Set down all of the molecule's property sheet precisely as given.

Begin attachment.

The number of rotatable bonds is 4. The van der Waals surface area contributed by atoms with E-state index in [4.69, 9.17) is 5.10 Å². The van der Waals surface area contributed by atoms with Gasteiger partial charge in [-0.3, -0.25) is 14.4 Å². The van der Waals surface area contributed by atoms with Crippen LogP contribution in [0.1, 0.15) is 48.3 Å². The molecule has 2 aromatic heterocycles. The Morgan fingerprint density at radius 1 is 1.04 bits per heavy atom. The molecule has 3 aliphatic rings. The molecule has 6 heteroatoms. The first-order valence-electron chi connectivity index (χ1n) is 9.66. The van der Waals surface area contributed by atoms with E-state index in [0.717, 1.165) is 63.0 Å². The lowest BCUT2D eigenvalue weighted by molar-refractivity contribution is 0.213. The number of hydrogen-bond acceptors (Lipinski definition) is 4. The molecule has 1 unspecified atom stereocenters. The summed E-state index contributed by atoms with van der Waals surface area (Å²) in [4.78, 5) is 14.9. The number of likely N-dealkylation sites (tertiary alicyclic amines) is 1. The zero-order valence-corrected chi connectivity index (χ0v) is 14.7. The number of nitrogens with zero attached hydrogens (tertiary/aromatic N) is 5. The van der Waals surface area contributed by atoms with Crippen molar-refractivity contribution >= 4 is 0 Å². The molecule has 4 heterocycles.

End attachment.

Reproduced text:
The number of rotatable bonds is 4. The van der Waals surface area contributed by atoms with E-state index in [4.69, 9.17) is 5.10 Å². The van der Waals surface area contributed by atoms with Gasteiger partial charge in [-0.3, -0.25) is 14.4 Å². The van der Waals surface area contributed by atoms with Crippen LogP contribution in [0.1, 0.15) is 48.3 Å². The molecule has 2 aromatic heterocycles. The Morgan fingerprint density at radius 1 is 1.04 bits per heavy atom. The molecule has 3 aliphatic rings. The molecule has 6 heteroatoms. The first-order valence-electron chi connectivity index (χ1n) is 9.66. The van der Waals surface area contributed by atoms with E-state index in [0.717, 1.165) is 63.0 Å². The lowest BCUT2D eigenvalue weighted by molar-refractivity contribution is 0.213. The number of hydrogen-bond acceptors (Lipinski definition) is 4. The molecule has 1 unspecified atom stereocenters. The summed E-state index contributed by atoms with van der Waals surface area (Å²) in [4.78, 5) is 14.9. The number of likely N-dealkylation sites (tertiary alicyclic amines) is 1. The zero-order valence-corrected chi connectivity index (χ0v) is 14.7. The number of nitrogens with zero attached hydrogens (tertiary/aromatic N) is 5. The van der Waals surface area contributed by atoms with Crippen molar-refractivity contribution >= 4 is 0 Å². The molecule has 4 heterocycles.